Future of Humanitarian Technology Panel
GHTC 2015 Plenary Panel: The Future of Humanitarian Technology: Practitioners’ Perspective
Mark Haselkorn, Professor, University of Washington
Robin Mays, Ph.D. Researcher and Practioner, University of Washington
Miriam Orcutt, London School of Hygiene and Tropical Medicine (LSHTM)
Ian O’Donnell, Red Cross/Red Crescent Global Disaster Preparedness Center
Sian Platt, Plan International Bangladesh
Dennis Kalson, REHS, “Asesoria Global en Salud Ambiental”
Dan McClure, Thoughtworks Global Innovation Design Lead
Within the professionally recognized international humanitarian community, the primary implementers of humanitarian relief are Non-Governmental and International Organization (NGOs and IOs) workers, working with local governments and communities. As the primary users of humanitarian technology, we will hear from many of these practitioners on the current state and future direction of technology within their organizations and practices. Our facilitated panel will take us on a journey of current practice and initiatives in humanitarian technology; sharing the diversity of technological considerations in design, strategies and definitions that successfully interact with on-the-ground realities.
Prof. Mark Haselkorn is a Professor of Human Centered Design & Engineering at the University of Washington. His work focuses on the design, development, use and management of complex information and communication systems in support of collaborative work in highly uncertain and dynamic environments. He is Director of the Center for Collaborative Systems for Security, Safety, and Regional Resilience (CoSSaR), a multi-disciplinary environment where professionals from a wide range of entities (Federal, State, County, City, Tribal, International, Public and Private) team with university experts to align strategies, processes and investments in systems for security, safety and resilience. Dr. Haselkorn also founded and directs the UW’s Interdisciplinary Program on Humanitarian Relief, a cross-campus program of research and education that works with the international humanitarian sector to improve humanitarian response systems. Dr. Haselkorn is Past President of the IEEE Professional Communication Society and a member of the IEEE Medical Technology Policy Committee.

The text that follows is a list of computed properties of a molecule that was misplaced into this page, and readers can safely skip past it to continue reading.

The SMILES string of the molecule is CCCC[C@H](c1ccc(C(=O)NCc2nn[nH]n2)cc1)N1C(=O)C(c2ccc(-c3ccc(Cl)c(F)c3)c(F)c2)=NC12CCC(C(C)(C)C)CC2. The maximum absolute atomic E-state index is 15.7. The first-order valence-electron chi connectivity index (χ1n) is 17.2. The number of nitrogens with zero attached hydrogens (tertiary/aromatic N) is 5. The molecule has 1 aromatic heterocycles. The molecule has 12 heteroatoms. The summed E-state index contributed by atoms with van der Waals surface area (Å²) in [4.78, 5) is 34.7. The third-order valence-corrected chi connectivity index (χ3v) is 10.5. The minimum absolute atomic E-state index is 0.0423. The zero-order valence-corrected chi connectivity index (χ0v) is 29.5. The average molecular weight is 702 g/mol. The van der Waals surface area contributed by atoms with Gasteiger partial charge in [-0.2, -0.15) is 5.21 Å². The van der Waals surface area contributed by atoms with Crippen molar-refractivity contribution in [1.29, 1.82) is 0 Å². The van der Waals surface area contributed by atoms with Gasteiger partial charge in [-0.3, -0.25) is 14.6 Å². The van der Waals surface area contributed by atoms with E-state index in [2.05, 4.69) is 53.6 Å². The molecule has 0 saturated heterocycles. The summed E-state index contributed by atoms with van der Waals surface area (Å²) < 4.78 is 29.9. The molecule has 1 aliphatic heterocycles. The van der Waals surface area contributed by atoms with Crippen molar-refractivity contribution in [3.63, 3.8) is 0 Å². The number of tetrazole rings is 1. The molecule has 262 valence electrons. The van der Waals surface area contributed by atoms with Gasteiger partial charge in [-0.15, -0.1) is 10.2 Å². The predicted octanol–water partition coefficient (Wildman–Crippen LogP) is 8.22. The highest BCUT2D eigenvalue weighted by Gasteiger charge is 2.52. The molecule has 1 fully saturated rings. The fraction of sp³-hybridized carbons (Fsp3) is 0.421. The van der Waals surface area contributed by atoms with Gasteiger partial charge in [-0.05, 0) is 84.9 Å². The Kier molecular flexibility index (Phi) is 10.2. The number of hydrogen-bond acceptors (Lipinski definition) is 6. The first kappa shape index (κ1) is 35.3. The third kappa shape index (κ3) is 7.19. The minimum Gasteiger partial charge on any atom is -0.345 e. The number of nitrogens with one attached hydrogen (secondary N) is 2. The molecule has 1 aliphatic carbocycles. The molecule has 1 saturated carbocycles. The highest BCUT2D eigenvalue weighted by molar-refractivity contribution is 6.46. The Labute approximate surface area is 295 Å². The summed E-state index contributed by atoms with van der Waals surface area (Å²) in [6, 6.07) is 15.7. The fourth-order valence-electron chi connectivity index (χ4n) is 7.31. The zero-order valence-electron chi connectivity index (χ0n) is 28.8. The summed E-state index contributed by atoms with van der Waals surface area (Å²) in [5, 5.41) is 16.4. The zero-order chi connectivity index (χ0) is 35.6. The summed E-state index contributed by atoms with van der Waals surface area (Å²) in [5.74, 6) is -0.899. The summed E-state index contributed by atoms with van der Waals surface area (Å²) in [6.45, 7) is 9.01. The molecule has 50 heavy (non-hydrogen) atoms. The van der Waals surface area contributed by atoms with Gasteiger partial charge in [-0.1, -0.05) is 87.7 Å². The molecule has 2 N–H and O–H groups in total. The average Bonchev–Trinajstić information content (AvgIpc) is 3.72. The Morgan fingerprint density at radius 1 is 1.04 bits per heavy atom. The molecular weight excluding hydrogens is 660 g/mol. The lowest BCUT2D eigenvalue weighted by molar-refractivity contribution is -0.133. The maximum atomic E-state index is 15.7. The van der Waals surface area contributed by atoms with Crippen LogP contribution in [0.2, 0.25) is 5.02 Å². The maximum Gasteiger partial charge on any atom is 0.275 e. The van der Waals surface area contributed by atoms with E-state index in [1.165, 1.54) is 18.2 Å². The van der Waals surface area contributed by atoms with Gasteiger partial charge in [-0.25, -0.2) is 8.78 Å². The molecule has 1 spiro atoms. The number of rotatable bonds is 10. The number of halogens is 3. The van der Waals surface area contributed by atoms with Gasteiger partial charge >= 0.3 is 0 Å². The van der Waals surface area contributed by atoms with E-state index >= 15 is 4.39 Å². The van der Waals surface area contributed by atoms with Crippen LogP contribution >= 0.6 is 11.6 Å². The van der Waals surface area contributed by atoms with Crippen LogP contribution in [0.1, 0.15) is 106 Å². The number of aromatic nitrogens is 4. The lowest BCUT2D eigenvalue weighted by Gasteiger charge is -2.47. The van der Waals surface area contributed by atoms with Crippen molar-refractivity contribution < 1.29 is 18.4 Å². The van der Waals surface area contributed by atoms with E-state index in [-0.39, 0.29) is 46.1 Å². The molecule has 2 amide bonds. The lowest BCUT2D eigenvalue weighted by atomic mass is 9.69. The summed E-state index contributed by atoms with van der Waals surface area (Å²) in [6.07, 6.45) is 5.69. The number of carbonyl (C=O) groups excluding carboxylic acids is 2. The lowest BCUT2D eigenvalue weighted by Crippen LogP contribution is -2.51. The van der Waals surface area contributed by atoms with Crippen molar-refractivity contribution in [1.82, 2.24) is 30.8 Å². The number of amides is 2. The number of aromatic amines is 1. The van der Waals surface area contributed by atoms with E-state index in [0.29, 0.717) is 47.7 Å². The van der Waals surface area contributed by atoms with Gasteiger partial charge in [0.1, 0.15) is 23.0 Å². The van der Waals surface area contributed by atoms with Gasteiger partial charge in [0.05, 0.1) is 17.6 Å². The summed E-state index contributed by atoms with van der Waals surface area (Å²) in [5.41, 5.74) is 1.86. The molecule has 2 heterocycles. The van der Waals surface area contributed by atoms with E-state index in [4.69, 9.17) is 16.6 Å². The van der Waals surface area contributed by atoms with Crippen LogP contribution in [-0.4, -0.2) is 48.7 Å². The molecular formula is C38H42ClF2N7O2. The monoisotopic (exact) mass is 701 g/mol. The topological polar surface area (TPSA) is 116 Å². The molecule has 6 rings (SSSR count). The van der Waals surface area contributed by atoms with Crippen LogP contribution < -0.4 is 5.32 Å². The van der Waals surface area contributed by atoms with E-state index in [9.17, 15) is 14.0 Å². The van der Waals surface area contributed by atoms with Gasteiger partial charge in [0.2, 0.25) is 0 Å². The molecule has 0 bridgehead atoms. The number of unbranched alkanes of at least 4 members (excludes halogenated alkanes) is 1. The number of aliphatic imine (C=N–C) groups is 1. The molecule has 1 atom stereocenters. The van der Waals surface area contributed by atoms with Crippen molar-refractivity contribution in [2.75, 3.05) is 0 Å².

Robin Mays is an ethnographic researcher and humanitarian field practitioner currently completing a Ph.D. with the Department of Human Centered Design and Engineering at the University of Washington. She has worked for over 18 years in rapid response operations and logistics, including an 11-year career as a humanitarian logistician. As a member of the response communities she studies, her research couples an insider perspective to explore and define critical elements in the design of disaster and humanitarian response systems that lead to more effective response.
A medical doctor with eight years experience serving with global health communities in countries including India, Nepal, Bolivia, Argentina and Zambia. Research associate with the Humanitarian Innovation Project (Oxford) the Public Health in Humanitarian Crises Group (LSHTM), focusing on medical innovation in humanitarian aid and protracted humanitarian crises.
Ian has spent over 15 years in disaster risk reduction and development planning across a wide range of organizations including Peace Corps, Asian Development Bank, and ProVention. He currently leads research and technology innovation initiatives for the Global Disaster Preparedness Center, hosted by the American Red Cross.
Sian has 15 years field experience building capacity and managing programs with local communities in developing countries across a range of sectors including protection, education and children in emergencies. She has lived and worked in Bosnia, Myanmar, Pakistan, and Bangladesh.
Dennis is an environmental health (EH) practitioner with more than 30 years field experience building innovative EH solutions and workforce empowerment strategies at local, regional and national levels in developing countries around the world.
Dan has spent 30 years working on practical challenges that exist when doing innovation in complex and messy environments. He engages with humanitarian agencies in their disruptive spaces, with a current focus on looking at how to scale innovations within the humanitarian context.